VI. Alcoholic and non-alcoholic beverages

1. Silesian Wine (in Polish: Wino śląskie)
Winemaking traditions in Silesia stretch back to medieval times, and are especially rich around the town of Środa Śląska. Silesian wine comes in two forms, white and red. The white wine has a greenish or light straw-coloured tint, while the spectrum of the red wine varies from ruby to dark red, sometimes with a carmine and violet tint. The white wine has a clear fruit flavour while the red has a touch of oak, with the white 11-12.5% alcohol and the red 12.5-13.5%.


2. Juha
Juha is a dried fruit compote served as a course on a traditional Lemko Christmas Eve. It is prepared specifically from dried apples, pears and plums.

VII. Breads and confectionery

1. Yeast cake with butter crumble from the Land of Kłodzko (in Polish: Ciasto z kruszonką z Ziemi Kłodzkiej)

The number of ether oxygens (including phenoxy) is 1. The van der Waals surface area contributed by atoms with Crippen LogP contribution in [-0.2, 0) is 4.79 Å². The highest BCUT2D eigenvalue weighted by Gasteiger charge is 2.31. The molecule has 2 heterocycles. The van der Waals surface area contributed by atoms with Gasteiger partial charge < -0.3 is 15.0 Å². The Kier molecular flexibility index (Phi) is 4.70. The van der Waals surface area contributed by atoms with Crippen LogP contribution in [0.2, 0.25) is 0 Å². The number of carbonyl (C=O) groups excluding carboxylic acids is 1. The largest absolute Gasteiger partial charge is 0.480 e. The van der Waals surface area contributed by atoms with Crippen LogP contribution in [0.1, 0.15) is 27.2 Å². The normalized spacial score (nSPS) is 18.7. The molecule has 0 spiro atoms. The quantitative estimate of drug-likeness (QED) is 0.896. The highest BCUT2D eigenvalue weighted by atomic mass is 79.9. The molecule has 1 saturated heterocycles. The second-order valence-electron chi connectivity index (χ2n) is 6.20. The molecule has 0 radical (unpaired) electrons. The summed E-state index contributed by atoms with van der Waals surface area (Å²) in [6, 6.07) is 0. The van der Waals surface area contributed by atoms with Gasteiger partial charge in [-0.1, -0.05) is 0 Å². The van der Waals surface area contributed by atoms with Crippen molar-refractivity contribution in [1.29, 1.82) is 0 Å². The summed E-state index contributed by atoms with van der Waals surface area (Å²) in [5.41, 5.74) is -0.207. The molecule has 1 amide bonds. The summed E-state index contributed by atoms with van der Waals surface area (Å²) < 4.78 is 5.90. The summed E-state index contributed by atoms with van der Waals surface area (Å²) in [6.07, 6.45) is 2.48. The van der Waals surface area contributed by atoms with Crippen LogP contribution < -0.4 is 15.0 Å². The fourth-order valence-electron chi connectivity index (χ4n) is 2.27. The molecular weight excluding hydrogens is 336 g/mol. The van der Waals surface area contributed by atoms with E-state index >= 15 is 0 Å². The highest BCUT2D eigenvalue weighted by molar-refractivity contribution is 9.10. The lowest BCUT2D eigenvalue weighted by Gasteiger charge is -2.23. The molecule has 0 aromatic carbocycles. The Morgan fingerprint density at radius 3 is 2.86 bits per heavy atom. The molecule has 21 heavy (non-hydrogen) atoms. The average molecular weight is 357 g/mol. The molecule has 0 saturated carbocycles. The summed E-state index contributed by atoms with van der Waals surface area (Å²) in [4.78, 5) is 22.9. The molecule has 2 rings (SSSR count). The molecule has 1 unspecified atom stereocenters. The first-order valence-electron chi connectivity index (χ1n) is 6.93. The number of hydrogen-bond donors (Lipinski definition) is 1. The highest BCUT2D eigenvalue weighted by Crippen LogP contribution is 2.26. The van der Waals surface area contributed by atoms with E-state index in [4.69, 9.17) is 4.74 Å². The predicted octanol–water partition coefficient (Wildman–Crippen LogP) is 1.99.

This extremely popular, typically Silesian yeast cake consists of a layer of poppy seed or cheese in winter or seasonal fruits (such as plums or apples) as they appear. The tradition traces back to the 19th century when the Land of Kłodzko belonged to Germany, and in German culinary tradition this cake is known as Sträselkuchen, with the variety using plum called Pflaumakuchen. The topping is a golden butter crumble. Although a traditional cake originating from the Land of Kłodzko, it was also very popular in Wrocław (then named Breslau) in the 19th century, particularly with cinnamon crumble.

2. Gogołowice Bread (in Polish: Chleb gogołowicki)
A dark bread with a base covered in rye flour, this is soft, moist and springy within and has a thick, hard and crispy crust. This bread is leavened with sourdough starter and baked on the leaves of the horseradish or cabbage in a chamotte brick oven burning beech or alder wood. It retains its freshness for a considerable time, up to as much as two weeks. The grain used comes from private farmland, the water from a deep well. Before the Second World War this bread was baked in the village of Hucisko in what is today Ukraine by the ancestors of a family now living in the small village of Gogołowice near the town of Milicz.